Tag: Mahela Jayawardene

Mahela Jayawardene v England

As abysmal as England’s batsmen have been, the team would stand a pretty decent chance of beating Sri Lanka if they didn’t spend most of their time in the field attempting to dismiss just one of the two batsmen at the crease.

If they’re in Sri Lanka, England are probably bowling to Mahela Jayawardene. In 11 Tests against them, he’s made six hundreds (one a double) and five fifties. He averages 90, but more importantly, he gives off an unmistakeable air of knowing precisely what the hell he is doing.

It’s impossible to ask questions of someone who knows what they’re doing. Peering into your car engine alongside a mechanic, you can’t say: “What’s that wiggly thing?” or “Which bit makes it go?”

Asking questions exposes your own limitations. It’s better keep a low profile and hope no-one exposes you for the worthless human being you know yourself to be.


Mahela Jayawardene does not get bored

Mahela Jayawardene wonders where the afternoon session wentAfter Mahela Jayawardene recorded his sixth Test double hundred, it was tempting to wonder whether he ever gets bored.

We get bored very, very easily. We get bored midway through unlocking our front door and that takes less than five seconds. The only exception to this is rail travel, where we’ve perfected a certain frame of mind that’s not unlike a waking death.

That sounds horrific, but all we actually mean is that all brain activity effectively ceases. We once travelled from Istanbul to Venice via trains and boats without stopping for a night’s sleep. The alarming part is that we didn’t read or sleep or do anything. We basically just sat there, staring at the seat directly in front of us for hour after hour.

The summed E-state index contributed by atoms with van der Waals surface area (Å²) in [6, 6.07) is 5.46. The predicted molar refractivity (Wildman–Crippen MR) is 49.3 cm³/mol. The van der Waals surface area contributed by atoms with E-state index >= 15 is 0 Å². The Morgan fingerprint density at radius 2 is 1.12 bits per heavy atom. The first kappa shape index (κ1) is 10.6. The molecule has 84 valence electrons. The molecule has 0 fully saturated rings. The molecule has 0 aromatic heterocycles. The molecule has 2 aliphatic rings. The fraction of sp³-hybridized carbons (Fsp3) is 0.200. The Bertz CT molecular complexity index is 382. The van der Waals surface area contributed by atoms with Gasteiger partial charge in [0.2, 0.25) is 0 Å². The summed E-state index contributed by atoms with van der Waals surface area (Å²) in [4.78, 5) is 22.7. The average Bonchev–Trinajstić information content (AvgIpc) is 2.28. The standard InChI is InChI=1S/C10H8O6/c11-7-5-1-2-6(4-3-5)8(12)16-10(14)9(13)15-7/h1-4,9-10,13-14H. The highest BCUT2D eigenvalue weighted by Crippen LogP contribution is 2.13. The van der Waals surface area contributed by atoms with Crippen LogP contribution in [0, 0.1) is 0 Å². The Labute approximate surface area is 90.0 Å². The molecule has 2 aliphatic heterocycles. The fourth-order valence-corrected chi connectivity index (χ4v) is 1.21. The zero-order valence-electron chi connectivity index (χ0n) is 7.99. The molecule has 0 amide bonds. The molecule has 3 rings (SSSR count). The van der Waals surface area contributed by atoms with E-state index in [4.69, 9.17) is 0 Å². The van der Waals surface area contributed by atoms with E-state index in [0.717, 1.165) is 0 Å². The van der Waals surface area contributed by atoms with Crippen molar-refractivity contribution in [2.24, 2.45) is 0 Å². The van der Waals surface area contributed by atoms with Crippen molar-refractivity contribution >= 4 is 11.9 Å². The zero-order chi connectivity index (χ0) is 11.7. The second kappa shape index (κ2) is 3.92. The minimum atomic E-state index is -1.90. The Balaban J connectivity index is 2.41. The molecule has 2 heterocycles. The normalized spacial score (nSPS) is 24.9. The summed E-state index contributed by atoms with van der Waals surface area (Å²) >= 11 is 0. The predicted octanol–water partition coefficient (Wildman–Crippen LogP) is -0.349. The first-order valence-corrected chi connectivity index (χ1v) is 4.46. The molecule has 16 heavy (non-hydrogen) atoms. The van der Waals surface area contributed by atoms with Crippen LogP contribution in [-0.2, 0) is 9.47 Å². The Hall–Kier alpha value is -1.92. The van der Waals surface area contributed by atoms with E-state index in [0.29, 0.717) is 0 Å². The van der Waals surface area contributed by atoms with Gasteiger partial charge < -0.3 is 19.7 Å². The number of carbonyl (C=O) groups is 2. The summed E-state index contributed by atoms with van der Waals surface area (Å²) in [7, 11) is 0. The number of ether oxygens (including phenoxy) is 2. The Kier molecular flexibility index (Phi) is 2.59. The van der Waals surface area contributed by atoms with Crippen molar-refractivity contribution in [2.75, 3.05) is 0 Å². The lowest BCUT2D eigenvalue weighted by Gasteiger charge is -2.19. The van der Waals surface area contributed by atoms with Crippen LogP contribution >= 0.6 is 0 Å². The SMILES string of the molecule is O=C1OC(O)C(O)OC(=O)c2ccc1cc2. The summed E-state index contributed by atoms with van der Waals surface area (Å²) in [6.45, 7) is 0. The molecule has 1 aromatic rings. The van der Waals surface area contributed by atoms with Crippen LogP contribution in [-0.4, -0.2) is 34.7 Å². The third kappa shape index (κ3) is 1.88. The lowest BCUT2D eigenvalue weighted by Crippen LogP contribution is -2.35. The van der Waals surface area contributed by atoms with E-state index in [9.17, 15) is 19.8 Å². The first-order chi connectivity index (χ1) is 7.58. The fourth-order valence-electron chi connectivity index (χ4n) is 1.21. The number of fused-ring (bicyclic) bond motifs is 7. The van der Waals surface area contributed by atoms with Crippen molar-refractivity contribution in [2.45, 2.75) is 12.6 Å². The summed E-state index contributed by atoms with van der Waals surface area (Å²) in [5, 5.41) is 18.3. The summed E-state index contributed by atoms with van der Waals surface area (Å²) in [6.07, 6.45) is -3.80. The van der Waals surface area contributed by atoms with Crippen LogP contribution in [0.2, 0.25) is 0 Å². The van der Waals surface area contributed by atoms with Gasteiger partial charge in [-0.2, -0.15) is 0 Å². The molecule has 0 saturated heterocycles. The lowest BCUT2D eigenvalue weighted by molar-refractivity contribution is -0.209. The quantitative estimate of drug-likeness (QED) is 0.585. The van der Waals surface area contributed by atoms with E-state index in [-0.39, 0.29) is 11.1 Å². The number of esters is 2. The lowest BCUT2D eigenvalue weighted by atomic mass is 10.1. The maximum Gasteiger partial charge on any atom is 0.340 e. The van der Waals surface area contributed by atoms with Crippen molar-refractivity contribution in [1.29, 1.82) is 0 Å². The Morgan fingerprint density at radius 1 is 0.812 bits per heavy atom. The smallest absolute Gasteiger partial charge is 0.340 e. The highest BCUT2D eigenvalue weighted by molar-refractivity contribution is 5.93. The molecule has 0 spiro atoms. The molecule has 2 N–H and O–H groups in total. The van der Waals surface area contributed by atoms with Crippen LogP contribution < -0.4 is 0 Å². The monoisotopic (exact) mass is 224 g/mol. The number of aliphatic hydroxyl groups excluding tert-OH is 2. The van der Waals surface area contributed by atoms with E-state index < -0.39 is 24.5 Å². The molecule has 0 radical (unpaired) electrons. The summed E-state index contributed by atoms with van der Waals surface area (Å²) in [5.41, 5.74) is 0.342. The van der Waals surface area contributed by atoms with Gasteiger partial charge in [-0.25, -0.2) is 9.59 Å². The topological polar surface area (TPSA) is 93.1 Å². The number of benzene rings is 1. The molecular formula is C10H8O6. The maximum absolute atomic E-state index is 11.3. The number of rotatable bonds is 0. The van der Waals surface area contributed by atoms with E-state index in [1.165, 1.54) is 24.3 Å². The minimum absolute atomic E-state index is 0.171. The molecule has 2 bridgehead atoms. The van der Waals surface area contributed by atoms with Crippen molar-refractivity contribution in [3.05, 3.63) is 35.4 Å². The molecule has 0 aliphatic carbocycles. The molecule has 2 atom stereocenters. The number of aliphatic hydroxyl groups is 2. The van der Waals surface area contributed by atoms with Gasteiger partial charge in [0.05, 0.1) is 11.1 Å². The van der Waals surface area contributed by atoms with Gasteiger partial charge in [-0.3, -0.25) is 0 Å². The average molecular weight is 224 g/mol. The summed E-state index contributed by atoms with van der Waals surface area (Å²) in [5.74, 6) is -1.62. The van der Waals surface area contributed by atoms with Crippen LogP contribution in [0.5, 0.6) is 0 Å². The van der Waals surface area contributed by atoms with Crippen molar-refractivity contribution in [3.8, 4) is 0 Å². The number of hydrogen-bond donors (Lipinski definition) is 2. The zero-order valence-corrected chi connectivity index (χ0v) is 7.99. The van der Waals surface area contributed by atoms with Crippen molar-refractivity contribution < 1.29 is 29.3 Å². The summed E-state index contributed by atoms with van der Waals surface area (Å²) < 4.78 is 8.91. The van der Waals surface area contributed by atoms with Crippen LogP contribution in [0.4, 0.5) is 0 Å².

We reckon that Mahela Jayawardene can adopt this frame of mind while being staggeringly adept at batting at the same time.


Thilan Samaraweera averages WAY more than 40

Got a mate called Sam? Call them Samaraweera for shortEngland’s batsmen are very fond of telling anyone who’ll listen how they all average over 40, like it’s a benchmark for greatness. Maybe it was 10 years ago, but not now.

Take Thilan Samaraweera for example. Here’s a very decent Test batsman, but by no means a great. In the Sri Lanka team, he probably takes third billing after Mahela Jayawardene and Kumar Sangakkara. After welcoming Pakistan back to Test cricket with 231, he now averages 48.11 in Tests. If any of England’s batsmen other than KP averaged that, they’d instantly get complacent and return to the pack.

Samaraweera didn’t top score for Sri Lanka. Mahela Jayawardene, in his last series as captain, hit 240. Jayawardene’s so good that isn’t even news. 240 is only his third highest score.


It’s Mahela Jayawardene at the SSC. Again.

I stay out here because the changing rooms smell funnyIf Sanath Jayasuriya’s catchphrase would be ‘ha-haaaa‘, then Mahela Jayawardene’s ought to be just silence. He’s not speaking because he’s concentrating.

Jayawardene averages near enough a hundred at Galle, but it’s at the Sinhalese Sports Club Ground that he REALLY likes batting. No-one’s ever scored more Test runs at a single ground than Jayawardene at the SSC.

The last four times he’s gone to the crease in a Test match there, he’s scored a hundred. The first of those innings was 374 and the most recent, yesterday, was his ninth SSC Test hundred.

It must be really satisfying for the Sri Lankans when they’re playing at home to have a tactic that they can rely on so completely. Bat the opposition to tears, hope to fluke a wicket with the new ball and then let Murali bowl for three days solid.